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PHP: Check if a file is loaded directly instead of including?

Posted by: admin April 23, 2020 Leave a comment

Questions:

Is there a way to prevent a user viewing an file but still use it as included to another file in PHP?

How to&Answers:

If you use

define('APP_RAN'); 

in the file that includes it and then put

if(!defined('APP_RAN')){ die(); }

or alternatively

defined('APP_RAN') or die();

(which is easier to read)

in included files it would die if you access them directly.


It would probably be better to put all of your included files above your DocumentRoot though.

For example, if your index page is at

/my/server/domain/public_html

You should put the included files in

/my/server/domain/

Answer:

My proposal:

<?php
if (__FILE__ == $_SERVER['SCRIPT_FILENAME']) {
    header($_SERVER['SERVER_PROTOCOL'] . ' 404 Not Found');
    exit("<!DOCTYPE HTML PUBLIC \"-//IETF//DTD HTML 2.0//EN\">\r\n<html><head>\r\n<title>404 Not Found</title>\r\n</head><body>\r\n<h1>Not Found</h1>\r\n<p>The requested URL " . $_SERVER['SCRIPT_NAME'] . " was not found on this server.</p>\r\n</body></html>");
}
else {
   // your code
}
?>

1.) it checks if it is called directly else it throws an error

2.) it outputs a 404 standard apache error page (please compare with your original 404 page or simple include that page) to add security through obscurity

3.) The else-part avoids partial execution while the file is uploaded to the live environment (PHP doesn’t wait for the “?>”). You don’t need it if your included file contains only one function / one class.

Answer:

Do not use any global code in your files, only functions and methods. Then there will be no need to care about include vs. direct use.

Answer:

if (!defined('FLAG_FROM_A_PARENT'))
// Works in all scenarios but I personally dislike this

if (__FILE__ == get_included_files()[0])
// Doesn't work with PHP prepend unless calling [1] instead.

if (__FILE__ == $_SERVER['DOCUMENT_ROOT'] . $_SERVER['SCRIPT_FILENAME'])
// May break on Windows due to mixed DIRECTORY_SEPARATOR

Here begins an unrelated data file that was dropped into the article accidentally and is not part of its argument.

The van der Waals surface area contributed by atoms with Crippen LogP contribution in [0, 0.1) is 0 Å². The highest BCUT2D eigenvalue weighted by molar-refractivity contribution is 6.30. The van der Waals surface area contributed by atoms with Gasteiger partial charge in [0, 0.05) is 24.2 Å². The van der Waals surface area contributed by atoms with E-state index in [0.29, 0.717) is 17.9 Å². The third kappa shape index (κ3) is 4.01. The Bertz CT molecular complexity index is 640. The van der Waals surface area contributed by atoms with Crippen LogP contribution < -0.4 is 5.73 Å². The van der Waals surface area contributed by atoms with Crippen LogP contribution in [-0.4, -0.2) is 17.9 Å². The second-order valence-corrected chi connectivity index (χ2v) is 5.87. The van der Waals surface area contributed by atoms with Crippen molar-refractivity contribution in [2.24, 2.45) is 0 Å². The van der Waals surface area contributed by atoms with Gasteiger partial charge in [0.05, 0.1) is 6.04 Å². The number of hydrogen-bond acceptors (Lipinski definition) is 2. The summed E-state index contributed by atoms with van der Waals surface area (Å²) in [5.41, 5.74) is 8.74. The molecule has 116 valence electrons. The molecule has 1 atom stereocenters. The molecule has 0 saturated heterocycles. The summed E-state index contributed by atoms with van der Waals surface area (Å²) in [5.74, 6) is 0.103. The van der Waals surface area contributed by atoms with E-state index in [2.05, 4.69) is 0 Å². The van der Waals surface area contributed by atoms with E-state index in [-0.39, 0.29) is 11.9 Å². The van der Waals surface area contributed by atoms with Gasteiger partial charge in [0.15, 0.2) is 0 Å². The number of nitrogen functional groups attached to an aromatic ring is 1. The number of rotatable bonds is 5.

if (basename(__FILE__) == basename($_SERVER['SCRIPT_FILENAME']))
// Doesn't work with files with the same basename but different paths

if (realpath(__FILE__) == realpath($_SERVER['DOCUMENT_ROOT'].$_SERVER['SCRIPT_NAME']))
// Seems to do the trick

Answer:

Just store the file outside your web root.

Answer:

if (__FILE__ == $_SERVER['DOCUMENT_ROOT'].$_SERVER['PHP_SELF']){
  die("Direct access forbidden");
}

It works regardless of where it is.
(Cheers to @col-sharpnel for pointing out an incomplete yet good solution.)

Answer:

There’s the get_included_files function. You could use it like so:

if ( empty(get_included_files()) ) die("Direct access forbidden");

Answer:

Under Apache, this is easy: add a <Files> directive in your .htaccess to prevent access to it from a web browser. This doesn’t apply to PHP includes, and it is a good practice to hide several files from browser access (though usually you’ll try to put all the non-accessible files together in a single directory).

<Files="myprivatefile.php">
    deny from all
</Files>

Under a different web server, you can hide the file out of your document root, but under some cases (like if your scripts are open_basedir‘d in a strict way), it won’t work.

Answer:

Check how many included files are there…

if(count(get_required_files()) < 2) { die(); }

Or how many minimum there should be rather than 2

Answer:

If you want to stop it from ever being displayed when not included here’s a more automated way.

if (basename(__FILE__) == basename($_SERVER['PHP_SELF'])) header("HTTP/1.0 404 Not Found");